Caixin
Mar 28, 2018 07:52 PM
SOCIETY & CULTURE

Kim Touts ‘Traditional Ties’ With China in First Visit

Chinese President Xi Jinping (right) meets with North Korean leader Kim Jong Un in Beijing during Kim’s visit from Sunday to Wednesday. Photo: Xinhua
Chinese President Xi Jinping (right) meets with North Korean leader Kim Jong Un in Beijing during Kim’s visit from Sunday to Wednesday. Photo: Xinhua

North Korean leader Kim Jong Un visited China from Sunday to Wednesday in his first trip outside his country during six years in power, the official Chinese news agency Xinhua reported Wednesday, confirming swirling speculation about a visit.

During Kim’s trip, which was initiated by Chinese President Xi Jinping, the North Korean leader said he was committed to the denuclearization of the Korean Peninsula, and open to dialogue with the United States, Xinhua reported.

“It is our consistent stand to be committed to denuclearization on the peninsula, in accordance with the will of late President Kim Il Sung and late General Secretary Kim Jong Il,” Kim said, according to Xinhua.

However, Kim gave a condition for denuclearization, saying that the issue can be resolved “if South Korea and the United States respond to our efforts with goodwill,” according to Xinhua.

Kim’s trip to Beijing, which was kept under wraps for most of its duration, comes ahead of his planned meetings with South Korean and U.S. leaders in April and May respectively.

When questioned by reporters at a regular news briefing Tuesday, Chinese Ministry of Foreign Affairs spokeswoman Hua Chunying said: “As close neighbors, China and the DPRK enjoy traditional friendship and maintain normal exchanges,” using the acronym of North Korea’s official name, the Democratic People's Republic of Korea.

But Hua did not confirm rumors of a visit, though China’s social media had been swarmed with sightings of a North Korean government train heading toward Beijing and video clips of a large fleet of vehicles riding through several places in Beijing in the past two days.

The Xinhua report released on Wednesday morning was the first official confirmation of Kim’s visit.

The length of the 3,400-word report was “extremely rare” for one covering the visit of a state leader, according to a social media article by the overseas edition of the People’s Daily, the Communist Party’s official newspaper.

Kim’s visit, although said to be an “unofficial visit” in the Xinhua report, came with very high-level reception, as Kim also met Chinese Premier Li Keqiang, Vice President Wang Qishan and several Politburo officials, along with Xi, according to the overseas edition article of the People’s Daily.

Kim’s visit to Beijing took place after months of tension between North Korea and China, its biggest trade partner. Over the past year, China banned imports of key goods from North Korea, including iron ore, coal and seafood, following United Nations sanctions that were applied after Pyongyang’s latest series of missile tests.

North Korea has been a close ally of China for decades. But in recent years, China has been emphasizing its “normal state-to-state relationship” with North Korea.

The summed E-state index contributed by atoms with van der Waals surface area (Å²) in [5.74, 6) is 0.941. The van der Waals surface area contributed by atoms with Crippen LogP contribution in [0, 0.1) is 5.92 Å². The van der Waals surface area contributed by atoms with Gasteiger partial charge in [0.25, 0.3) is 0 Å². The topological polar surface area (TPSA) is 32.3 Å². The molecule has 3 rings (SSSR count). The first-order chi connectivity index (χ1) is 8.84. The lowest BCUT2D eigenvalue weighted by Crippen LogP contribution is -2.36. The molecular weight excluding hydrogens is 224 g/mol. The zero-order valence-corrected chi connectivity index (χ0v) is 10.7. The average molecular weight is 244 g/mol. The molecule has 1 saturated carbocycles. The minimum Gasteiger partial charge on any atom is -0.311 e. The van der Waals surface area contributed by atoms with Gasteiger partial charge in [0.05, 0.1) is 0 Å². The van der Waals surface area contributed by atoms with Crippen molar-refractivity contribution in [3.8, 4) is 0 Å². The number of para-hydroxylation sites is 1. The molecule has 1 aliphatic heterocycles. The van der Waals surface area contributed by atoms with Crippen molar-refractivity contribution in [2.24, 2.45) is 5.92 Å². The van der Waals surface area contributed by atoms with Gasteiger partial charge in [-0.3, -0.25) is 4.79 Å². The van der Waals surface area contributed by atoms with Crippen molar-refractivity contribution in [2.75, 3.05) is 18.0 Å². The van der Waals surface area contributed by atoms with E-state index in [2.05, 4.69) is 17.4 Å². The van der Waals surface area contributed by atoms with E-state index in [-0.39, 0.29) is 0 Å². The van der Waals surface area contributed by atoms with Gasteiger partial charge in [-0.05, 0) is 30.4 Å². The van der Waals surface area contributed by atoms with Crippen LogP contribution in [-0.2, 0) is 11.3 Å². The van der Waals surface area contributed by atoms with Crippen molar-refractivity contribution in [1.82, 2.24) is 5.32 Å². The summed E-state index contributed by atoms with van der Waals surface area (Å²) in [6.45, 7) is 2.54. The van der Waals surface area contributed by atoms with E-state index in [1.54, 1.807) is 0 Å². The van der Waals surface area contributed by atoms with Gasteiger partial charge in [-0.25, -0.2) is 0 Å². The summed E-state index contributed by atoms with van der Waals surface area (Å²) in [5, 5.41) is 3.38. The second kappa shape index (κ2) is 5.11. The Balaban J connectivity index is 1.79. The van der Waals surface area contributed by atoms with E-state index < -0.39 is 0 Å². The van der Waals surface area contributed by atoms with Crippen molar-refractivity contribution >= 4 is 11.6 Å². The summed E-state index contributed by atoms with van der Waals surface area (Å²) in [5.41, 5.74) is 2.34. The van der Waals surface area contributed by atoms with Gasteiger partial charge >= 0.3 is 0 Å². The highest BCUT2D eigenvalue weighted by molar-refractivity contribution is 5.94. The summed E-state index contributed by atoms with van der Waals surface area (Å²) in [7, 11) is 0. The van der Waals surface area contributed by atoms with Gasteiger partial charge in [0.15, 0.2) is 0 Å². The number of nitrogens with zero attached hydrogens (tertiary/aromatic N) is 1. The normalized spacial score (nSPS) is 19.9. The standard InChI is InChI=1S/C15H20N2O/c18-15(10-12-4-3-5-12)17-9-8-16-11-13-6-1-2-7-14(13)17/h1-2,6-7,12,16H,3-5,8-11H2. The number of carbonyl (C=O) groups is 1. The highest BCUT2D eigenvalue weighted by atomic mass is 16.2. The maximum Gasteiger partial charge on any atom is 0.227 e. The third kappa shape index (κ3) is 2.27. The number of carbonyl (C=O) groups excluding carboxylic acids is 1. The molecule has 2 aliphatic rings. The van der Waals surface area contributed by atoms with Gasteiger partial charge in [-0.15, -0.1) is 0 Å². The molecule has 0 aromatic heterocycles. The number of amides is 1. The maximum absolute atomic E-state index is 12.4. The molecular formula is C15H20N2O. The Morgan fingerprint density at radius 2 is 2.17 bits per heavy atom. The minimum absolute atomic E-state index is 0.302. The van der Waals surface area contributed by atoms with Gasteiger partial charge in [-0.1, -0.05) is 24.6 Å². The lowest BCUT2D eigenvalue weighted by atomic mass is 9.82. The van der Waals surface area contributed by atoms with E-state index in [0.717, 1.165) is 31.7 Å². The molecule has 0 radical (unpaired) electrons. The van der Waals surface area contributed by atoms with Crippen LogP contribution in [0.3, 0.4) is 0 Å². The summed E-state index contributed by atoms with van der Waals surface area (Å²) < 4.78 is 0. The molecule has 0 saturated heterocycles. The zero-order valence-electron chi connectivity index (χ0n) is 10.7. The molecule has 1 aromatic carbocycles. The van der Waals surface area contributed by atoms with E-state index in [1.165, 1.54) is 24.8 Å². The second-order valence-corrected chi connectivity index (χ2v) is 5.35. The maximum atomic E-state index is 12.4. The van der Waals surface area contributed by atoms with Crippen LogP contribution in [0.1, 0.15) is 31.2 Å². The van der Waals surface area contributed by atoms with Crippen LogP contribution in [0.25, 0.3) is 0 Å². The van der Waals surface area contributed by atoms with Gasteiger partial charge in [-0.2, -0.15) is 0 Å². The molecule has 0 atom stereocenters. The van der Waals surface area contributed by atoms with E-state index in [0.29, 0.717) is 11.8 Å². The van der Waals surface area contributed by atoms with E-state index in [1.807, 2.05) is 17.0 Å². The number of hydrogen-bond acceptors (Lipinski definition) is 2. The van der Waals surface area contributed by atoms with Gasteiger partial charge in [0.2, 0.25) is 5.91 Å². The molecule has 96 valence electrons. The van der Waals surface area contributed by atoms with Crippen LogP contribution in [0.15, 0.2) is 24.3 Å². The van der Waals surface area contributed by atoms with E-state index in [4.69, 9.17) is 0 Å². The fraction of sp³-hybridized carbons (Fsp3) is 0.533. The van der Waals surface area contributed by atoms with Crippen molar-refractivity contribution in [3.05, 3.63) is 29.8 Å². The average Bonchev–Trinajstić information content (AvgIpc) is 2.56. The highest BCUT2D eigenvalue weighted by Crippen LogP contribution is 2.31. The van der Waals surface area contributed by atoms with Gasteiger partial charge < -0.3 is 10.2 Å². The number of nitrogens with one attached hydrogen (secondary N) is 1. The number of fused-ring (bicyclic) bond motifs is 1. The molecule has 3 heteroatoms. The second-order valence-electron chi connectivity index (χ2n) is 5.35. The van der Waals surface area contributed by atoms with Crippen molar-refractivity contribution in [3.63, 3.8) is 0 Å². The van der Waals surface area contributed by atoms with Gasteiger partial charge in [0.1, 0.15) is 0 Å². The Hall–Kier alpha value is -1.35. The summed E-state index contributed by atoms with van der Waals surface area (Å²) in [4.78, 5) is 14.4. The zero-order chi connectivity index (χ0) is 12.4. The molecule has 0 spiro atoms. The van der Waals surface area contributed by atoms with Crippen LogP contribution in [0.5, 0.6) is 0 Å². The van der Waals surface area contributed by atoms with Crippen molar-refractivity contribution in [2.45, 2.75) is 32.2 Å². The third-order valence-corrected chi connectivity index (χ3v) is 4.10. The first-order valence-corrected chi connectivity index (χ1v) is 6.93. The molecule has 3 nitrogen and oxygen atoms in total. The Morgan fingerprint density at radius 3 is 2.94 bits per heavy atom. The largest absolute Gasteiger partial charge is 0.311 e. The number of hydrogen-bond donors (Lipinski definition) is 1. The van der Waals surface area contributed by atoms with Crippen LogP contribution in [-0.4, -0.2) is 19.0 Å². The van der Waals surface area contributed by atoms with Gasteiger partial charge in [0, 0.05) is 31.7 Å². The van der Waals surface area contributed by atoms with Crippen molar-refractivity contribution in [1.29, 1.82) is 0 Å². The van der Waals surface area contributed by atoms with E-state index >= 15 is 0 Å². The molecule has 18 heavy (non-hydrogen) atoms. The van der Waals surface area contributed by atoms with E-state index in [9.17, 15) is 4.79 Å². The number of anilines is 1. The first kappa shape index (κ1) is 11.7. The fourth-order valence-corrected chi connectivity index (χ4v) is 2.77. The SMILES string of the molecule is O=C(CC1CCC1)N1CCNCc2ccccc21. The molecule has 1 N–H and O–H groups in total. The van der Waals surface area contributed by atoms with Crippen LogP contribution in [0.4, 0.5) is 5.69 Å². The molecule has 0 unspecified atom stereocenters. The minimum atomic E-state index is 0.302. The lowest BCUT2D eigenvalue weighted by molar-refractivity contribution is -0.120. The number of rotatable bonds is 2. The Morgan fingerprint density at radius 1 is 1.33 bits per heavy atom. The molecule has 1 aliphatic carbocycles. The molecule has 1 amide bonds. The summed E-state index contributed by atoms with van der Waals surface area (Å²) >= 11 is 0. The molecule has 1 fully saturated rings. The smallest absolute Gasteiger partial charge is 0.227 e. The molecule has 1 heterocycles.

However, the two sides highlighted their “traditional friendship” during Xi and Kim’s meeting in Beijing. Kim also emphasized his willingness to cherish the friendship with China by choosing it as his first visit to another country (since he became North Korea’s top leader in 2012), according to Xinhua.

Kim felt there was a need to “come in time” and meet Xi this week as the “Korean Peninsula situation is developing rapidly and many important changes have taken place,” Xinhua reported.

Xi said friendship between China and North Korea “is a strategic choice and the only right choice both sides have made based on history and reality,” Xinhua reported.

Xi also said he is willing to maintain close contact with Kim through mutual visits, envoys, and exchanges of letters, according to Xinhua. Xi has not visited North Korea since he became president in 2013.

Both China and North Korea “have incentives to meet and discuss a long list of bilateral issues, but more importantly the geopolitical trends in the region and the world,” Daniel Pinkston, a nonproliferation expert and lecturer in international relations at Troy University’s South Korea campus, told Caixin. “I think both sides viewed the timing as important given the inter-Korean summit next month and the proposed U.S.-North Korea summit, possibly in May.”

Earlier this month, U.S. and South Korean officials announced that U.S. President Donald Trump had accepted Kim’s invitation to meet by May for talks on permanent denuclearization.

In response, China’s Foreign Ministry said it welcomed talks between the U.S. and North Korea, which it saw as a “positive signal.”

While the move toward dialogue between Trump and Kim came sooner than many expected, China has no reason to feel “marginalized,” as it “will surely find its own position and play its role and influence” on the North Korea nuclear issue, top Communist Party official Yu Hongjun told Caixin in an interview conducted before news broke of Kim’s visit to Beijing.

China had hosted the Six-Party Talks, aimed at peacefully resolving security concerns on the Korean peninsula, between 2003 and 2008, and has pushed for the discussions to resume after North Korea walked out of the negotiations in 2009.

North Korea used to be a close ally of communist China. Kim’s grandfather, DPRK founder Kim Il Sung, paid 11 visits to China as state leader between 1953 and 1991. Kim Jong Il, Kim Jong Un’s father, visited China eight times as the top leader.

Contact reporter Teng Jing Xuan (jingxuanteng@caixin.com)

Read more about the history of visits by North Korean leaders to China.

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